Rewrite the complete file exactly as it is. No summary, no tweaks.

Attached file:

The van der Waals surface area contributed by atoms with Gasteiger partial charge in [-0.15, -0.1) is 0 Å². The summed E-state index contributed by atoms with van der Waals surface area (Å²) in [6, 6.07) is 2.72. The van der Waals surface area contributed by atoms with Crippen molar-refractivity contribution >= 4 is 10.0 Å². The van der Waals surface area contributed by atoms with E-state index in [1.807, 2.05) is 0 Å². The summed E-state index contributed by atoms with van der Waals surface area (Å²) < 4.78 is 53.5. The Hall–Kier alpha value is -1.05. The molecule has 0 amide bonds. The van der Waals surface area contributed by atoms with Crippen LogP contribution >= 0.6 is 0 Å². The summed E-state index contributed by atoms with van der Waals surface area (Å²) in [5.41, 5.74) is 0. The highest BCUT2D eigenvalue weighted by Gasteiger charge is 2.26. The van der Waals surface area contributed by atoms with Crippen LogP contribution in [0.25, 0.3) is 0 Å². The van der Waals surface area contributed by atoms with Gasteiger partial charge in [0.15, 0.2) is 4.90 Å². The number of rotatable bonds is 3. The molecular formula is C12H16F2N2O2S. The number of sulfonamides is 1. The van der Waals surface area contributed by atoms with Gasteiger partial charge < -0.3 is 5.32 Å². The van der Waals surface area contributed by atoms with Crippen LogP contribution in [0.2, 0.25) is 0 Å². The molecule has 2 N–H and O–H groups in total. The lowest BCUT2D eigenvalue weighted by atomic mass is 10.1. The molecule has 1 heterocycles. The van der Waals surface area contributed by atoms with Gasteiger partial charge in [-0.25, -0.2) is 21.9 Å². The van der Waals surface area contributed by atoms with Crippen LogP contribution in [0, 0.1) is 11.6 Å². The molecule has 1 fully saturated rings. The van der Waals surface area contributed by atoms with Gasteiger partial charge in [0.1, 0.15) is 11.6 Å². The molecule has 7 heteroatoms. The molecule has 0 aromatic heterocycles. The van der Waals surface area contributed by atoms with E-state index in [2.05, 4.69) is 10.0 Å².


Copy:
The van der Waals surface area contributed by atoms with Gasteiger partial charge in [-0.15, -0.1) is 0 Å². The summed E-state index contributed by atoms with van der Waals surface area (Å²) in [6, 6.07) is 2.72. The van der Waals surface area contributed by atoms with Crippen molar-refractivity contribution >= 4 is 10.0 Å². The van der Waals surface area contributed by atoms with E-state index in [1.807, 2.05) is 0 Å². The summed E-state index contributed by atoms with van der Waals surface area (Å²) < 4.78 is 53.5. The Hall–Kier alpha value is -1.05. The molecule has 0 amide bonds. The van der Waals surface area contributed by atoms with Crippen LogP contribution >= 0.6 is 0 Å². The summed E-state index contributed by atoms with van der Waals surface area (Å²) in [5.41, 5.74) is 0. The highest BCUT2D eigenvalue weighted by Gasteiger charge is 2.26. The van der Waals surface area contributed by atoms with Crippen LogP contribution in [0.25, 0.3) is 0 Å². The van der Waals surface area contributed by atoms with Gasteiger partial charge in [0.15, 0.2) is 4.90 Å². The number of rotatable bonds is 3. The molecular formula is C12H16F2N2O2S. The number of sulfonamides is 1. The van der Waals surface area contributed by atoms with Gasteiger partial charge < -0.3 is 5.32 Å². The van der Waals surface area contributed by atoms with Crippen LogP contribution in [0.2, 0.25) is 0 Å². The molecule has 2 N–H and O–H groups in total. The lowest BCUT2D eigenvalue weighted by atomic mass is 10.1. The molecule has 1 heterocycles. The van der Waals surface area contributed by atoms with Gasteiger partial charge in [-0.25, -0.2) is 21.9 Å². The van der Waals surface area contributed by atoms with Crippen LogP contribution in [0, 0.1) is 11.6 Å². The molecule has 1 fully saturated rings. The van der Waals surface area contributed by atoms with Gasteiger partial charge in [0.1, 0.15) is 11.6 Å². The molecule has 7 heteroatoms. The molecule has 0 aromatic heterocycles. The van der Waals surface area contributed by atoms with E-state index in [2.05, 4.69) is 10.0 Å².